Don't work with trident driver, you only get a white screen...

[ Parent | Reply to this comment ]

Posted by cvweiss (68.61.xx.xx) on Tue 19 Jul 2005 at 11:53
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Excellent! However, I'm going to wait until this migrates into testing before I switch.

Anyone have any idea how long the migration might take?

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Posted by Steve (82.41.xx.xx) on Tue 19 Jul 2005 at 12:23
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Packages migrate to testing after ten days, assuming that all dependencies are satisfied, and there are no bugs of severity "grave" filed against them.

Migration can be quicker if the package was uploaded at a higher priority.

Steve
-- Steve.org.uk

[ Parent | Reply to this comment ]

Posted by Anonymous (69.70.xx.xx) on Wed 27 Jul 2005 at 04:04
kdm dont start after adding x.org...
i need it for 3d
can someone help?

[ Parent | Reply to this comment ]

Posted by Steve (82.41.xx.xx) on Wed 27 Jul 2005 at 15:51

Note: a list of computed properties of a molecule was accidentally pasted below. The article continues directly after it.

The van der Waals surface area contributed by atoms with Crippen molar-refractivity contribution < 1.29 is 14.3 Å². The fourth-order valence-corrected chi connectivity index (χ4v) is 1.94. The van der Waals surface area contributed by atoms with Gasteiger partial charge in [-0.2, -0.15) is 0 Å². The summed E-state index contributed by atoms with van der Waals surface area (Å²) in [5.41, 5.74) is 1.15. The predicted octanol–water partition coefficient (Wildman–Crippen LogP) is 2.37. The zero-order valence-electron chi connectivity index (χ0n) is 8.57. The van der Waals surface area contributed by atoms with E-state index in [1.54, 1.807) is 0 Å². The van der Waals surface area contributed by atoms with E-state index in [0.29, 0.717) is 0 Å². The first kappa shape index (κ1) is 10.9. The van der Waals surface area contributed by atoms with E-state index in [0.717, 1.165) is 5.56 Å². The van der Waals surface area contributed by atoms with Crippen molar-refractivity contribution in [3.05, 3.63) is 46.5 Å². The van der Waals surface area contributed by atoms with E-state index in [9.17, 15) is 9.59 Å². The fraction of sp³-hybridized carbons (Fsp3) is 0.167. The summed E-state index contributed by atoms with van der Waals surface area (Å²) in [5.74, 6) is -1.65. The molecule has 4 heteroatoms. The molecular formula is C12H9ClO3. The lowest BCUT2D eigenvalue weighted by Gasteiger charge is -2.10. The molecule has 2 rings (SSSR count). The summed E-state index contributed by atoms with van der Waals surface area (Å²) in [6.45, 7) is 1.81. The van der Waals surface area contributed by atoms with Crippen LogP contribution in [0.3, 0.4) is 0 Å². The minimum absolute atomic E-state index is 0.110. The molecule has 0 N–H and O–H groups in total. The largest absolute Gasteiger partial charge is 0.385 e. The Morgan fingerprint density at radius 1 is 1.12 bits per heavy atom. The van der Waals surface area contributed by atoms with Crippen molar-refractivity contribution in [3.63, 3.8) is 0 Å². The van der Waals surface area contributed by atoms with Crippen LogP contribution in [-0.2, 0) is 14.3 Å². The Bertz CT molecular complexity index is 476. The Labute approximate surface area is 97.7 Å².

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You'll need to give way more information than "it doesn't work" to get any assistance.

I'd suggest you start by looking in /var/log/Xorg.0.log - and posting a message to the debian-user mailing list.

Steve
-- Steve.org.uk

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Posted by peterhoeg (62.242.xx.xx) on Mon 1 Aug 2005 at 08:51
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Steve, a couple of comments:
  • I recommend stopping gdm|kdm BEFORE running the "install" step. As a safety measure I always stop services/running software before upgrading it.
  • It makes sense to use apt-get for the "update" step as it is faster, especially on slow machines. Use aptitude for all steps after that.

[ Parent | Reply to this comment ]